You wake up in the middle of the night. Your heart is racing, you can’t think straight, and the only way to bring yourself back to normal is to dig into a bag of lollies or smash down a soft drink.
It’s something you’ve dealt with for many years. It’s both unpleasant and familiar enough for you to have taken steps to minimise how often it happens. And yet, despite all that preventative effort, it still occurs semi-regularly, usually when you least expect it.
Your life is filled with countless complications that people without your condition never worry about. Many of them seem trivial: doing more physical activity than you expected, having your period, consuming just a few more alcoholic drinks than normal the night before, or eating a snack or a bigger lunch. They and many more can cause complications.
There are far more serious consequences too. If you were to get pregnant there’s a risk of severe medical complications. And always hanging over your head is the knowledge that your condition can be life-threatening if left unmanaged. You were once rushed through the emergency ward because of impending fatal side-effects of your illness.
You will probably live with your condition for the rest of your life. You have a whole bunch of daily and weekly rituals to manage it. If you neglect them, even for a single day, your condition can deteriorate. The end result can potentially lead to coma or death.
Living with chronic illness
The above is a genuine lived experience account of life for a 38-year-old woman (let’s call her Louise) from, inner-city Melbourne. You may have guessed that she has diabetes and that the complications described above are the effects of hypoglycaemia (low blood sugar). Often called a hypo or a low, it is one of the most common consequences of living with diabetes.
Louise was diagnosed with Type I diabetes in her early ’20s. Since then, her condition requires her to monitor her blood sugar (something which can be affected by food, drink, exercise and even hormonal levels) and inject insulin several times a day. If left unmanaged, complications can quickly set in.
Louise lives with what is commonly revered to as a chronic disease or chronic illness. Although the details of her diabetic symptoms, warnings signs, and ways of managing the condition may differ to those of other diabetics, her story nonetheless has many things in common with tens of thousands of people in northern, western and central Melbourne who also live with chronic illness.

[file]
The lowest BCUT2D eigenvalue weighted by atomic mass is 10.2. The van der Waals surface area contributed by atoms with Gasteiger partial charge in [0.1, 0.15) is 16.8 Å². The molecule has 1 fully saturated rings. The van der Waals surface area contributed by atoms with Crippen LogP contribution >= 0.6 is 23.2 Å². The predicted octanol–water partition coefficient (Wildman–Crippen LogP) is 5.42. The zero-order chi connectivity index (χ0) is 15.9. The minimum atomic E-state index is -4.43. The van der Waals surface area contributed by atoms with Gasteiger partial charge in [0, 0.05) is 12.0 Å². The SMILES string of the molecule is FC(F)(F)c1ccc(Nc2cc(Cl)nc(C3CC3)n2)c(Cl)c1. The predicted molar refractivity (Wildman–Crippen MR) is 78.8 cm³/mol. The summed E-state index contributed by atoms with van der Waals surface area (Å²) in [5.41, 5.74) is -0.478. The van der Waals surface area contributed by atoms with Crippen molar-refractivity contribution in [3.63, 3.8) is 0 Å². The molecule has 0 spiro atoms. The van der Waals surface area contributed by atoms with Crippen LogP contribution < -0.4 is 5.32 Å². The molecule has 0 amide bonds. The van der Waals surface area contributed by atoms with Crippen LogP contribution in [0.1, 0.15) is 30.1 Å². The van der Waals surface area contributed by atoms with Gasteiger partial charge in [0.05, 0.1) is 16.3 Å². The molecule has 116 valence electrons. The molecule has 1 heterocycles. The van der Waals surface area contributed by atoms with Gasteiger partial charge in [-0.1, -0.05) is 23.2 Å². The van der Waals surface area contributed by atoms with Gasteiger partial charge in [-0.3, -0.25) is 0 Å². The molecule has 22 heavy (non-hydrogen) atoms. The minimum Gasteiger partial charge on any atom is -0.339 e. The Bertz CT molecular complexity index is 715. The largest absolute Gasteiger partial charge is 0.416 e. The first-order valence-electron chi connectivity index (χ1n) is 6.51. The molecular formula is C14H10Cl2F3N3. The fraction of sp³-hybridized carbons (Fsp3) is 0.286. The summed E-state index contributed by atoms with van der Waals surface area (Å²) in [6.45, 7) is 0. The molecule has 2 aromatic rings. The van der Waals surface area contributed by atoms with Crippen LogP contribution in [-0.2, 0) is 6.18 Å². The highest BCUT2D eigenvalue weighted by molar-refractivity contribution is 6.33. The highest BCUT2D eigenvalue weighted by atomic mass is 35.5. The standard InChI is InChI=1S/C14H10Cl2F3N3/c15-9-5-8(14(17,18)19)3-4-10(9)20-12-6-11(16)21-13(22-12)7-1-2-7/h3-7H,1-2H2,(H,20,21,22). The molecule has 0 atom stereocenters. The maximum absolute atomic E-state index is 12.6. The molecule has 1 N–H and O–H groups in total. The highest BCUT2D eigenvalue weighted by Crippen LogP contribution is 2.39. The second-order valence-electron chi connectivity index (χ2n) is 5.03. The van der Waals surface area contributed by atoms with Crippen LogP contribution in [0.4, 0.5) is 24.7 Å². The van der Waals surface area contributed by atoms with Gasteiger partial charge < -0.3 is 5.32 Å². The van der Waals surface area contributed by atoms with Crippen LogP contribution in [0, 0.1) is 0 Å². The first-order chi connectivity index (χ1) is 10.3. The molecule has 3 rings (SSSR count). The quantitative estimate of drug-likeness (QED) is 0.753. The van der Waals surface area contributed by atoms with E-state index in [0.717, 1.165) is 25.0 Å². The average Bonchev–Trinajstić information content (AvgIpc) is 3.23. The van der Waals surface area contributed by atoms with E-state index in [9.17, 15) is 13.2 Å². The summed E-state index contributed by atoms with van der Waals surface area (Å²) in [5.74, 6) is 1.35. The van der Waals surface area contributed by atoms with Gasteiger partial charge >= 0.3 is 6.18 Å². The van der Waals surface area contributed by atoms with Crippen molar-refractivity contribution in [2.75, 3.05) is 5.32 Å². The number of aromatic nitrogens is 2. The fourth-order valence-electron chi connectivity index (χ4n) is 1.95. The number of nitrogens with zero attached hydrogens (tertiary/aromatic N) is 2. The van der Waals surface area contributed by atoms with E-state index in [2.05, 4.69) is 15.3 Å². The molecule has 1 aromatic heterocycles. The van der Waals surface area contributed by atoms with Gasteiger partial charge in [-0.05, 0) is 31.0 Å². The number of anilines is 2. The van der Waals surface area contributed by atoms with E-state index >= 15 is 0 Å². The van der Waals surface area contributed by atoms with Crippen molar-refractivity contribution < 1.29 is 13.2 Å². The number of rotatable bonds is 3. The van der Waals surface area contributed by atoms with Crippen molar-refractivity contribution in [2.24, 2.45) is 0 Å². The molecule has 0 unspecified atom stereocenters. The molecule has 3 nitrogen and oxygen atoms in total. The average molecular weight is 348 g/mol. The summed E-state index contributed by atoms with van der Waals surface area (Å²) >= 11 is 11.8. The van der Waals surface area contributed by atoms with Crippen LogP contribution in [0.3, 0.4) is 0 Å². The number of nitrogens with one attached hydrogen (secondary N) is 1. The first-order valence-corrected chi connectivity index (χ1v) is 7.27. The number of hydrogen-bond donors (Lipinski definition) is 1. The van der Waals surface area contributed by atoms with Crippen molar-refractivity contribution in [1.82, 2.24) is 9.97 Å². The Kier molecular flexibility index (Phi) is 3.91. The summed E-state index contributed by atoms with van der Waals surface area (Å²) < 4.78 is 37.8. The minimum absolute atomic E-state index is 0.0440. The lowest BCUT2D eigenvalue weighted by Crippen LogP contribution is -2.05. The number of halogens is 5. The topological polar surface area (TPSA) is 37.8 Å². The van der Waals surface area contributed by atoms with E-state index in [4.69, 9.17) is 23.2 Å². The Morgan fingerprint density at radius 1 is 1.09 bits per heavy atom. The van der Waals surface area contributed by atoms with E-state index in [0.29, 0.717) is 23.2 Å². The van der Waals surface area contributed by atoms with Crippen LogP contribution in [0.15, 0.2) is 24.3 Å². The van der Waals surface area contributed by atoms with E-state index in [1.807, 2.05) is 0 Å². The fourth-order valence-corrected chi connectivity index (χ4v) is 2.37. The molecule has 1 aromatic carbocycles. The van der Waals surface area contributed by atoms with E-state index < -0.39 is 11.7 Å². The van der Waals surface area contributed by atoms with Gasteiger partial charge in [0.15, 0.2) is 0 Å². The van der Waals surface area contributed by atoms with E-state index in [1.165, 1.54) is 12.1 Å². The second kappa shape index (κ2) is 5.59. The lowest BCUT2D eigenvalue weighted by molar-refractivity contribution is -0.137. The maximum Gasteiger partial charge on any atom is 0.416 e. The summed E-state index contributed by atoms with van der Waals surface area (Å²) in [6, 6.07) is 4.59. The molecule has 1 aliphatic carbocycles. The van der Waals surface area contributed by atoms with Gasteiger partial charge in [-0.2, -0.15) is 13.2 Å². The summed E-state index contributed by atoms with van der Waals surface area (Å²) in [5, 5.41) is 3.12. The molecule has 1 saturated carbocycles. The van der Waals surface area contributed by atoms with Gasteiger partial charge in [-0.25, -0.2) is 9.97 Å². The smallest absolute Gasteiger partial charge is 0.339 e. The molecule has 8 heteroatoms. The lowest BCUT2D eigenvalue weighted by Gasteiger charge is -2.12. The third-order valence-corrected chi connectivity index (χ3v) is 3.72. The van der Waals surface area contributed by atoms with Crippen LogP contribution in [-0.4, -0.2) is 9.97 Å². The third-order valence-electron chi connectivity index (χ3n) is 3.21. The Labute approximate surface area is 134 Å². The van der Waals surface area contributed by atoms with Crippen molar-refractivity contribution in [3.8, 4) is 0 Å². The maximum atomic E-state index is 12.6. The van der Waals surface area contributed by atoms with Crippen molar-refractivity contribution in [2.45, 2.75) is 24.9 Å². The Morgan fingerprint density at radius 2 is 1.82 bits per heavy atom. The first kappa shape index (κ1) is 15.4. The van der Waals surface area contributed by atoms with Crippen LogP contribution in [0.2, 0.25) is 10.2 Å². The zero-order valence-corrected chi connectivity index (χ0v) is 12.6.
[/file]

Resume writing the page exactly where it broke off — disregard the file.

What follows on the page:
Depression, anxiety and chronic illness
in Louise’s case, a few years after her diabetes diagnosis, her GP also diagnosed her with anxiety as well as depression. It’s not an uncommon story. In fact, a characteristic of people living with chronic illness is that they have a higher likelihood of also having a diagnosable mental health condition.
You might be surprised at just how common it is. Conditions considered chronic diseases other than diabetes include asthma, arthritis, cancer, heart disease, stroke, osteoporosis, chronic pain, dementia and chronic fatigue syndrome.
Beyond Blue defines chronic physical illness as something that “can be managed, but… cannot be cured. People who live with a chronic illness have a greater risk of developing anxiety and/or depression.”
Given that a chronic illness is long-lasting and can affect almost every level of daily life, it is understandable why some people are more likely to develop depression or anxiety. That’s because the effects extend to beyond pain and discomfort.
For example, asthma is a condition that affects breathing. While this can interfere with a person’s capacity to engage in physical fitness, this can also adversely affect someone’s ability to enjoy and participate in social activity. Asthma can also interfere with sleep.
Chronic pain is another example of a condition that affects more than just physical wellbeing. Not only is ongoing physical pain highly draining (not to mention the side effects of pain medication, if they are prescribed), but chronic pain can also affect other aspects of wellbeing, from a regular work routine to libido levels.
People with chronic disease are also at risk of suffering from loneliness and isolation, further increasing the possibility of poor mental health.
In addition, some people with chronic disease also face stigma and prejudice, adding to the frustration and emotional pain. For example, people diagnosed with chronic fatigue syndrome may experience isolation or disbelief from their friends or families.
Self care and chronic illness
Living with a chronic illness can affect your outlook on life. When life is dominated by forces that negatively affect your capacity to do basic things, it is understandable that you can start to feel down.
For people with chronic illness, many ‘traditional’ ways of dealing with it may not be viable options. For example, regular physical fitness — long linked to improvements in mental health — may not be practical for people recovering from the effects of heart disease.
Nonetheless, many of the ideas for better managing mental health still apply. One of most widely recognised and beneficial of these is talking about it.
Quite simply, talking it out is often one of the best things you can do. If it’s an option, consider talking it out with a friend or family member.
Another option is to discuss how you’re feeling with a professional CAREinMIND counsellor. They are available 24/7 and are trained to listen and help you work out ways to cope and, ultimately, help you feel better.
Concerned? Talk to a professional counsellor on 1300 096 269. It’s free to people in north, western and central Melbourne and is available 24 hours a day, seven days a week.
Want to know where else you can get help? Find out how to access additional community support.
The CAREinMIND blog is delivered by On the Line. The views in each post do not necessarily reflect those of North Western Melbourne Primary Health Network.